The terminology used herein is for the purpose of describing particular embodiments only and is not intended to be limiting of the invention. As used herein, the singular forms “a”, “an” and “the” are intended to include the plural forms as well, unless the context clearly indicates otherwise. It will be further understood that the terms “comprises” and/or “comprising”, when used in this specification, specify the presence of stated features, integers, steps, operations, elements, and/or components, but do not preclude the presence or addition of one or more other features, integers, steps, operations, elements, components and/or groups thereof.

The description of the present invention has been presented for purposes of illustration and description, but is not intended to be exhaustive or limited to the invention in the form disclosed. Many modifications and variations will be apparent to those of ordinary skill in the art without departing from the scope and spirit of the invention. The embodiment was chosen and described in order to best explain the principles of the invention and the practical application, and to enable others of ordinary skill in the art to understand the invention for various embodiment with various modifications as are suited to the particular use contemplated.

Claims (16)

What is claimed is:
1. An electrical load control comprising:
a housing, wherein the housing does not include a receptacle socket for receiving one or more blades of a plug;
a phase conductive path comprising a phase input terminal and a phase output terminal;
a neutral conductive path comprising a neutral input terminal and a neutral output terminal;
wherein each of the phase and neutral conductive paths is at least partially disposed within the housing, the phase and neutral conductive paths being arranged and configured to connect a source of electricity, connected to the phase and neutral input terminals, to a load connected to the phase and neutral output terminals;
a selectively operable electrical switch assembly disposed at least partially within the housing, the electrical switch assembly comprising a single-user-manipulated switch actuator and being arranged and configured to selectively interrupt at least one of the phase or neutral conductive paths to control connection of the source of electricity to the load responsive to user manipulation of the single user-manipulated switch actuator;
a fault protection device disposed at least partially within the housing, the fault protection device being adapted and configured to control operation of the electrical switch assembly in response to a predetermined fault condition; and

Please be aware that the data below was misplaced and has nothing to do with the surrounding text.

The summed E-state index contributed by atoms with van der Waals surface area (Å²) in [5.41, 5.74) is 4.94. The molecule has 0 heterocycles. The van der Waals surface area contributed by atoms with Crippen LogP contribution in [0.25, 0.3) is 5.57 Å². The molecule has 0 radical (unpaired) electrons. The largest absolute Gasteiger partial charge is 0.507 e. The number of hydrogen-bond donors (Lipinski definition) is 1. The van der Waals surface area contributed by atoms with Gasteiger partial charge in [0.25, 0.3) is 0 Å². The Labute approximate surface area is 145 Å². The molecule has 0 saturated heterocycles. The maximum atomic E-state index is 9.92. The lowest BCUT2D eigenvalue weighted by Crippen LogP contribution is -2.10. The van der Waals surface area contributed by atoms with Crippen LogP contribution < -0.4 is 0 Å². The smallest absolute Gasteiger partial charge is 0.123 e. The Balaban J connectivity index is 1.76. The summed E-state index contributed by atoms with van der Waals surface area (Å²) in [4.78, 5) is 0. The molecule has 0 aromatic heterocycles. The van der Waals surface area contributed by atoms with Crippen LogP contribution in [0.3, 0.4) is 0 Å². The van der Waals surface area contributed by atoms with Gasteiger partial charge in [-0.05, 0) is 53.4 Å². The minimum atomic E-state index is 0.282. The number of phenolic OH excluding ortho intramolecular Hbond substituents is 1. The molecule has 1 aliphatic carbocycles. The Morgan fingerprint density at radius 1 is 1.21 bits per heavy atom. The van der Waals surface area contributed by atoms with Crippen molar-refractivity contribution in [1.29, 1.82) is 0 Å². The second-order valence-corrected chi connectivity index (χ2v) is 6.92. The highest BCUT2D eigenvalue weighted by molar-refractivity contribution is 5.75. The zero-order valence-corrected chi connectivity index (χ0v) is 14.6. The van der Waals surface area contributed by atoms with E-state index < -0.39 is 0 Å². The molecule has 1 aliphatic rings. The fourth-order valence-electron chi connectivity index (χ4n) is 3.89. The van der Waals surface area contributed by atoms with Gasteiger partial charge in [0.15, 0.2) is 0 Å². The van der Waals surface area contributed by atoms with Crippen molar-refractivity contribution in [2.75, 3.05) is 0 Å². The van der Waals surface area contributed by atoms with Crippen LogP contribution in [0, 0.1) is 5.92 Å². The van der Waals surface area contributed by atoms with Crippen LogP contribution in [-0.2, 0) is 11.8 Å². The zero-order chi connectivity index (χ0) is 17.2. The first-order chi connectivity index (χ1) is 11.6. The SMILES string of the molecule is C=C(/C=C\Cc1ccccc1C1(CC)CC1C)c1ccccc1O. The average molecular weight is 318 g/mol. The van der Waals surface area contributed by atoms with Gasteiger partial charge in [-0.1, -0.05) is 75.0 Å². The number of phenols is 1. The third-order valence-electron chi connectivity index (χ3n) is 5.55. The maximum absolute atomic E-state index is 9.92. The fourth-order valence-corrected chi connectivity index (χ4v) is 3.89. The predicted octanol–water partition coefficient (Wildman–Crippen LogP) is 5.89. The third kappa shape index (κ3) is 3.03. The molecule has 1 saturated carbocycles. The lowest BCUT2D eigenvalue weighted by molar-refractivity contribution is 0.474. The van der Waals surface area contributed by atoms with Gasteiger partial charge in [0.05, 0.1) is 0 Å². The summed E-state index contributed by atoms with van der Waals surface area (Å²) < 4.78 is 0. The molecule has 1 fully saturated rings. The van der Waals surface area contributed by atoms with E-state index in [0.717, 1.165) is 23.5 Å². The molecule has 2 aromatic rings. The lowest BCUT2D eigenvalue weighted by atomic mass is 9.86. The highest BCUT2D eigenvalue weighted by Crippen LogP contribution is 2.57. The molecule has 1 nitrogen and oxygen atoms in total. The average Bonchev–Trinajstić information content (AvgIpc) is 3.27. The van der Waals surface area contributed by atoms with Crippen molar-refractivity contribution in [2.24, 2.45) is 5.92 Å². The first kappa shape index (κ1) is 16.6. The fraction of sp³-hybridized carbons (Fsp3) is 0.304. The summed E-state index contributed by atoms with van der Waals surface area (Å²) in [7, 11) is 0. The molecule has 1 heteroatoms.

wherein actuation of the single-user-manipulated switch actuator operatively controls connection of the source of electricity to the load via the fault protection device by selectively inducing a simulated fault in the fault protection device, and wherein at least a portion of the single-user-manipulated switch actuator extends beyond the housing and is sized and configured to occupy a substantial portion of a single opening in a decorative wallplate.
2. The electrical load control of claim 1, wherein the single-user-manipulated switch actuator of the electrical switch assembly is operably coupled to a double-pole, single-throw (DPST) switch of the fault protection device.
3. The electrical load control of claim 2, wherein the DPST switch is electrically coupled between the input and output terminals of at least one of the phase or neutral conductive paths.
4. The electrical load control of claim 1, wherein the single-user-manipulated switch actuator of the electrical switch assembly comprises a first actuated state which initiates a RESET of the fault protection device, and a second actuated state which initiates a TEST of the fault protection device.
5. The electrical load control of claim 1, further comprising an indicator, the indicator being adapted and configured to indicate a state of at least one of the electrical switch assembly or the fault protection device.
6. The electrical load control of claim 1, wherein the fault protection device comprises at least one of a ground fault circuit interrupter (GFCI) or an arc fault circuit interrupter (AFCI).